I received the following from an archivist at NPRC regarding my prior post about the IDPF availability change. I also understand the servers at Ft. Knox which hold the IDPFs are still down. It’s been about two months and we are still waiting to find out when these files will be available again.
The National Archives-St. Louis is in the process of receiving large portions of the Individual Deceased Personnel Files (IDPF) created by the U.S. Army to document deaths in service that occurred during the period 1939-1976. Eventually the National Archives-St. Louis will hold all of the records. By early February 2017, it will have received approximately half of the records that cover the period ca. 1939-1954. These records were maintained by the Army in an alphabetical arrangement, and selected files in this group are being digitized by the Defense Prisoner-of-War/Missing-in-Action Accounting Agency (DPAA). DPAA has completed their digitization of the A-L portion of the alphabet, and these records along with the post-Korean War files (1954-1976), which are NOT being digitized, are currently being shipped to St. Louis from the Washington National Records Center (WNRC) in Suitland, Maryland. To date (November 18, 2016), the National Archives-St. Louis has received five (5) of eight (8) tractor trailer shipments; the 8th and final load is due to be received the first week of February 2017. The remainder of the 1939-1954 alphabetical group will be received as DPAA completes its digitization project over the next few years.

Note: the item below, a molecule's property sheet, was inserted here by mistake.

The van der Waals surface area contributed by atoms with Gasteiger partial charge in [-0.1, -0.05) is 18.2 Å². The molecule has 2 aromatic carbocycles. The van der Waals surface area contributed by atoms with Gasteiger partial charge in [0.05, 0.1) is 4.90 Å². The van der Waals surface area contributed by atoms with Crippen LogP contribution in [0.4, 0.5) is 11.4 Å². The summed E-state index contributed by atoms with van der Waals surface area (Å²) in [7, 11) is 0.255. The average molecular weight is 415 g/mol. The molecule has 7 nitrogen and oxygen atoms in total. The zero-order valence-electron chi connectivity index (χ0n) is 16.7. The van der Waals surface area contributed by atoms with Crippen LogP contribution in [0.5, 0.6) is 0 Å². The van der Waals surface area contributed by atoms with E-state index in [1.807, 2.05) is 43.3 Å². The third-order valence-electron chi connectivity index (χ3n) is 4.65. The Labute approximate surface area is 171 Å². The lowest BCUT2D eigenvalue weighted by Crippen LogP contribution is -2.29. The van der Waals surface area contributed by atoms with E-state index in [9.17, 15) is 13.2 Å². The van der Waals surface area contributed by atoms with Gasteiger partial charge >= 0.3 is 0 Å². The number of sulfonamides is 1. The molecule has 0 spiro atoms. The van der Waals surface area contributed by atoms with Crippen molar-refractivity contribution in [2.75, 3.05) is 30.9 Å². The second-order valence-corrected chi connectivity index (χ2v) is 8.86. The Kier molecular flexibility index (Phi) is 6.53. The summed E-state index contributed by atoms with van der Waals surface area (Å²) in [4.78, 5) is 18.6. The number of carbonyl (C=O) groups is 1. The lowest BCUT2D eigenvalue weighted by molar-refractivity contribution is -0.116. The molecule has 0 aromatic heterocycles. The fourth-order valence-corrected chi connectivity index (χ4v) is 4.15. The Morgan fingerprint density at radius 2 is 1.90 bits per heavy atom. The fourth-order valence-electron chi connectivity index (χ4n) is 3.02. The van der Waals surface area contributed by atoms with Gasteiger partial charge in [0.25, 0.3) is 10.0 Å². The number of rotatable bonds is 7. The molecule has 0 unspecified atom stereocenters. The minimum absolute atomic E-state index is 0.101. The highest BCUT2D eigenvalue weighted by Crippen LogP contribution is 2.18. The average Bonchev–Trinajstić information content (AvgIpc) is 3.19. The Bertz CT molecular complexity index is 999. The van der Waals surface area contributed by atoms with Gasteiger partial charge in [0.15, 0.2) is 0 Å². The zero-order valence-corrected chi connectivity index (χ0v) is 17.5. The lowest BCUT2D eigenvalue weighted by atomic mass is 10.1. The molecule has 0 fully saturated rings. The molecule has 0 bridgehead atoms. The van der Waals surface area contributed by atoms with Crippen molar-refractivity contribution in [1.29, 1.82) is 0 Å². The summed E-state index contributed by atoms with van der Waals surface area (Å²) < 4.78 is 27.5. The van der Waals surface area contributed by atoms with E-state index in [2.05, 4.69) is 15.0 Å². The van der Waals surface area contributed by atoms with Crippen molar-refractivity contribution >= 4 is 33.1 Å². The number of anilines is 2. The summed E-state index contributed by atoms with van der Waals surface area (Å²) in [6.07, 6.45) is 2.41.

It should be noted that the Army’s Graves Registration Service had responsibility for dealing with the remains of deceased personnel from all branches of the military until well into the 1950s or early 1960s. As a result, records for deceased members of the Navy, Marine Corps, Coast Guard, and independent Air Force may be included among the earlier files.
Furthermore, it must be emphasized that DPAA’s digitizing effort has been conducted for its own business purposes and does not involve comprehensive scanning of these records. Only selected files, and in many cases only portions of selected files, have been scanned. The only complete instance of this records series exists in the original paper files that have been transferred to the National Archives.
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